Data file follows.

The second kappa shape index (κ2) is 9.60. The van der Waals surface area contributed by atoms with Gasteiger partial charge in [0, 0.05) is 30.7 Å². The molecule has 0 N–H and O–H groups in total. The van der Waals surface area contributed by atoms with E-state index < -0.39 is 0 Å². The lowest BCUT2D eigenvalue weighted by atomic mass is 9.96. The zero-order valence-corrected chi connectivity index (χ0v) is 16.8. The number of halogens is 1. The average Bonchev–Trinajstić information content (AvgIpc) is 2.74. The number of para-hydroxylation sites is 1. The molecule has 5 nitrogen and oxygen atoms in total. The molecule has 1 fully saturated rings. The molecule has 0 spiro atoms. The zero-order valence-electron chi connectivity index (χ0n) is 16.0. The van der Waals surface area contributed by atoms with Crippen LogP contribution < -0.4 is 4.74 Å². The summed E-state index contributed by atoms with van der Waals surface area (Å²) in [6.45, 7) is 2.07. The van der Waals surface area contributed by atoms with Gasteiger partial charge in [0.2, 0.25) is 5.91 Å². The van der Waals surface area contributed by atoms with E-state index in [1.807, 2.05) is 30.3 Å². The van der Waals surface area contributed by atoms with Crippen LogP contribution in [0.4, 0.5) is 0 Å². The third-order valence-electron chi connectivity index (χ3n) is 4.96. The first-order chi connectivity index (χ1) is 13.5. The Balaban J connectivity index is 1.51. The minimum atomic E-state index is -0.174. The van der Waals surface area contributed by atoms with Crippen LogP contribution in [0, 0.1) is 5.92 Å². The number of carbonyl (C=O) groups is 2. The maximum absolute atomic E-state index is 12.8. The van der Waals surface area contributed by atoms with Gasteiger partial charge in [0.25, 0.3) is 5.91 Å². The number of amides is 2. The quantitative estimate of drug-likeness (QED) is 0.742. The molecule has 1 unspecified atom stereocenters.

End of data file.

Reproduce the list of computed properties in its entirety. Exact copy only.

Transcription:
The second kappa shape index (κ2) is 9.60. The van der Waals surface area contributed by atoms with Gasteiger partial charge in [0, 0.05) is 30.7 Å². The molecule has 0 N–H and O–H groups in total. The van der Waals surface area contributed by atoms with E-state index < -0.39 is 0 Å². The lowest BCUT2D eigenvalue weighted by atomic mass is 9.96. The zero-order valence-corrected chi connectivity index (χ0v) is 16.8. The number of halogens is 1. The average Bonchev–Trinajstić information content (AvgIpc) is 2.74. The number of para-hydroxylation sites is 1. The molecule has 5 nitrogen and oxygen atoms in total. The molecule has 1 fully saturated rings. The molecule has 0 spiro atoms. The zero-order valence-electron chi connectivity index (χ0n) is 16.0. The van der Waals surface area contributed by atoms with Crippen LogP contribution < -0.4 is 4.74 Å². The summed E-state index contributed by atoms with van der Waals surface area (Å²) in [6.45, 7) is 2.07. The van der Waals surface area contributed by atoms with Gasteiger partial charge in [0.2, 0.25) is 5.91 Å². The van der Waals surface area contributed by atoms with E-state index in [1.807, 2.05) is 30.3 Å². The van der Waals surface area contributed by atoms with Crippen LogP contribution in [0.4, 0.5) is 0 Å². The third-order valence-electron chi connectivity index (χ3n) is 4.96. The first-order chi connectivity index (χ1) is 13.5. The Balaban J connectivity index is 1.51. The minimum atomic E-state index is -0.174. The van der Waals surface area contributed by atoms with Crippen LogP contribution in [0, 0.1) is 5.92 Å². The number of carbonyl (C=O) groups is 2. The maximum absolute atomic E-state index is 12.8. The van der Waals surface area contributed by atoms with Gasteiger partial charge in [0.25, 0.3) is 5.91 Å². The number of amides is 2. The quantitative estimate of drug-likeness (QED) is 0.742. The molecule has 1 unspecified atom stereocenters.